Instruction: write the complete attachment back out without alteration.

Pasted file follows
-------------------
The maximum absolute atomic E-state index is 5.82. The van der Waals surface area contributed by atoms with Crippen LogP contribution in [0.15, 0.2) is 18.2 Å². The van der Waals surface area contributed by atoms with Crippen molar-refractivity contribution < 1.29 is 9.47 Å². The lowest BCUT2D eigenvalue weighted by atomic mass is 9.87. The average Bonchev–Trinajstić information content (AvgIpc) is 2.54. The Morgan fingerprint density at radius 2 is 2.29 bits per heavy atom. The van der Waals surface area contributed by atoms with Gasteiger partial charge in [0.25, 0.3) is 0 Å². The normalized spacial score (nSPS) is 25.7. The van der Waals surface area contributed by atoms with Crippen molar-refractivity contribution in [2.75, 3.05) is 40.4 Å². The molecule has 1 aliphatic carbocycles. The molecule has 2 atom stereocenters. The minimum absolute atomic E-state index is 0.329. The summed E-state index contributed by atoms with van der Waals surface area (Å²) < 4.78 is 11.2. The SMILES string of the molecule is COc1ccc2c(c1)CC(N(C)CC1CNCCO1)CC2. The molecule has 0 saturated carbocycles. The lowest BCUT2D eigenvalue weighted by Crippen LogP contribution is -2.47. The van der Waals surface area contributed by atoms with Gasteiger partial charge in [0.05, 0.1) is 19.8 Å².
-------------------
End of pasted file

The maximum absolute atomic E-state index is 5.82. The van der Waals surface area contributed by atoms with Crippen LogP contribution in [0.15, 0.2) is 18.2 Å². The van der Waals surface area contributed by atoms with Crippen molar-refractivity contribution < 1.29 is 9.47 Å². The lowest BCUT2D eigenvalue weighted by atomic mass is 9.87. The average Bonchev–Trinajstić information content (AvgIpc) is 2.54. The Morgan fingerprint density at radius 2 is 2.29 bits per heavy atom. The van der Waals surface area contributed by atoms with Gasteiger partial charge in [0.25, 0.3) is 0 Å². The normalized spacial score (nSPS) is 25.7. The van der Waals surface area contributed by atoms with Crippen molar-refractivity contribution in [2.75, 3.05) is 40.4 Å². The molecule has 1 aliphatic carbocycles. The molecule has 2 atom stereocenters. The minimum absolute atomic E-state index is 0.329. The summed E-state index contributed by atoms with van der Waals surface area (Å²) < 4.78 is 11.2. The SMILES string of the molecule is COc1ccc2c(c1)CC(N(C)CC1CNCCO1)CC2. The molecule has 0 saturated carbocycles. The lowest BCUT2D eigenvalue weighted by Crippen LogP contribution is -2.47. The van der Waals surface area contributed by atoms with Gasteiger partial charge in [0.05, 0.1) is 19.8 Å².